The Business of Change
Jervon Carswell (left) and Armel Jordan (right) walked into the Salvation Army’s Adult Rehabilitation Center (ARC) in Cleveland, Ohio, in need of help. Jervon had little more than the clothing on his back and comfort in the knowledge that through God, the best was yet to come. Armel had been blessed with a successful career and a family, yet was filled with agonizing questions about his purpose in life. But both men suffered from addiction.
Reclaiming my soul:
The first time I came to the Cleveland ARC in 1999, I only stayed two weeks. I was not ready to stop being an addict, but I did have some breaks in my addiction. During that time, I went to ministry school and became a licensed pastor. My choices baffled me; how could God allow me to have both the life of an addict and the calling of a pastor?
You might say I was a functioning addict. I did cocaine and drank alcohol, but I also had a house, a job as a hotel manager, and a family to come home to. If you ever saw me on the streets, it was because I wanted to be there, not because I didn’t have a place to go.
Fifteen years after failing the ARC program, I returned to attend the graduation of a beneficiary who had been under my ministry. The building looked new, and when I walked inside, I felt like a different person. The graduate asked me to give the program a shot myself, so I did.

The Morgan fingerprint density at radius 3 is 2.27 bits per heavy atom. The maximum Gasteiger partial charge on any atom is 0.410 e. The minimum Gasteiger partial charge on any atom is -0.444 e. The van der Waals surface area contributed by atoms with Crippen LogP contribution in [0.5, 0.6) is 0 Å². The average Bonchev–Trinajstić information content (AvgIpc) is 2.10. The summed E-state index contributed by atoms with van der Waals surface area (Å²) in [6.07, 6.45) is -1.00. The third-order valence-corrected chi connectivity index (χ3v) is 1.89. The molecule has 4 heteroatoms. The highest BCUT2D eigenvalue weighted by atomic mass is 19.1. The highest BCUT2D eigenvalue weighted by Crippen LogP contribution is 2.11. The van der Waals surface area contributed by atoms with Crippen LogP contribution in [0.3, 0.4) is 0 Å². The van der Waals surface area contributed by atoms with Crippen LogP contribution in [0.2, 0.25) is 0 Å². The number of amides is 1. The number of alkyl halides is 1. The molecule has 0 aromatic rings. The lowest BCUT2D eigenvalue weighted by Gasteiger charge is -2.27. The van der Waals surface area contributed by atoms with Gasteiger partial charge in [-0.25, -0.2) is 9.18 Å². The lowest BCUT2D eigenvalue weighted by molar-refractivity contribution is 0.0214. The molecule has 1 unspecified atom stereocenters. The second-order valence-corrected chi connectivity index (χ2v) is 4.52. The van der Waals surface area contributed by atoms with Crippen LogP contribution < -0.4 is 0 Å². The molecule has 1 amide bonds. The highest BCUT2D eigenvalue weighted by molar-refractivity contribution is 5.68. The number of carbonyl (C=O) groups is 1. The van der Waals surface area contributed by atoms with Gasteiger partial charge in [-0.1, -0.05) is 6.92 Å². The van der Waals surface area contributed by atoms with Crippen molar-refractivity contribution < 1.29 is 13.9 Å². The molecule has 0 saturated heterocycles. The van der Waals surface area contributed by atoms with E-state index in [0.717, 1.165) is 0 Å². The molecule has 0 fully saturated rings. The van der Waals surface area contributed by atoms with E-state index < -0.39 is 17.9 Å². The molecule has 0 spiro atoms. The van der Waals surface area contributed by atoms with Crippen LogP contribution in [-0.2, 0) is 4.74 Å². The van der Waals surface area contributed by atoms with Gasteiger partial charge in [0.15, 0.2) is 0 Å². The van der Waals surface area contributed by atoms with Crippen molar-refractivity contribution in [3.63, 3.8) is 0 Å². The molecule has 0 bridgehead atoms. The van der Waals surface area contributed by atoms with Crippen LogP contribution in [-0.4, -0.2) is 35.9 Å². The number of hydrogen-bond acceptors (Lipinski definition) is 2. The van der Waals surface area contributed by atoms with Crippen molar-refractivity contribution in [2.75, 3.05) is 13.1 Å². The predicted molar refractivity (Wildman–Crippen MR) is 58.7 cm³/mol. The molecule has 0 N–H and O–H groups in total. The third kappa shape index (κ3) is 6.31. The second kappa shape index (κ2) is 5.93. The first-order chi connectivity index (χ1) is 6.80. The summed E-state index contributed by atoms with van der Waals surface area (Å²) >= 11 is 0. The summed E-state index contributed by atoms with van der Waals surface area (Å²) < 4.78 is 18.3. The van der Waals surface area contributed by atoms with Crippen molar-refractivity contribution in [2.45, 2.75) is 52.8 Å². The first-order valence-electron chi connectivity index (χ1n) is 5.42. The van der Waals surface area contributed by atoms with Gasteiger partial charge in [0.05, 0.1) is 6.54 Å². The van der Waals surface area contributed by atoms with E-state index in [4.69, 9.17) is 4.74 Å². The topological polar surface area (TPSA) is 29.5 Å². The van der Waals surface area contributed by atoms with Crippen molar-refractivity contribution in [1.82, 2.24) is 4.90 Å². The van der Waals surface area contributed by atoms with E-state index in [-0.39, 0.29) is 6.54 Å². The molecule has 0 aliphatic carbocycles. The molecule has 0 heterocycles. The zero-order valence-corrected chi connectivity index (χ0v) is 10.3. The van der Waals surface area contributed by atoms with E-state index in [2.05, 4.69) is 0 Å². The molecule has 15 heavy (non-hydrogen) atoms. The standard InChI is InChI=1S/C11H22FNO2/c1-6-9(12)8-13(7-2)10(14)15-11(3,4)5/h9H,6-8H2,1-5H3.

When I spoke to Darnell, an intake coordinator at the Cleveland ARC, I voiced the question that had been eating away at me for much of my life. “How am I a pastor trying to lead others to Christ, yet I remain deaf to my own message?” To my surprise, he responded, “Oh, you too?” Darnell was a pastor like me, and a former drug user. Hearing from someone else who had gone through the same doubts as I had immediately made me feel welcome.
I learned that rather than sending these men in recovery out and forgetting about them, The Salvation Army instead entrusted them to help other people like themselves. The day after I graduated from the program, I also began working for the ARC as a resident assistant manager. After a year and a half, I went back to school and became a counselor.
My own confusion was what kept me an addict. I was fortunate to have what I needed in life regarding possessions. But the Gospel of Mark tells us, “For what shall it profit a man, if he shall gain the whole world, and lose his own soul?” Even with a home and a family, I didn’t have my
soul. The Salvation Army gave me my soul back and my relationship with God.
We need to understand and accept God’s permissive will, not just His perfect will. I once asked God, “Why do I smoke crack and drink, when I could have been addicted to something else?” I heard Him say that He chose this for me, because something else would have been too much to withstand. If I was addicted to gambling, my family might be left homeless. If I had suffered from depression, I may have taken my life. God knew the outcome of my addiction, and that I would return to His grace.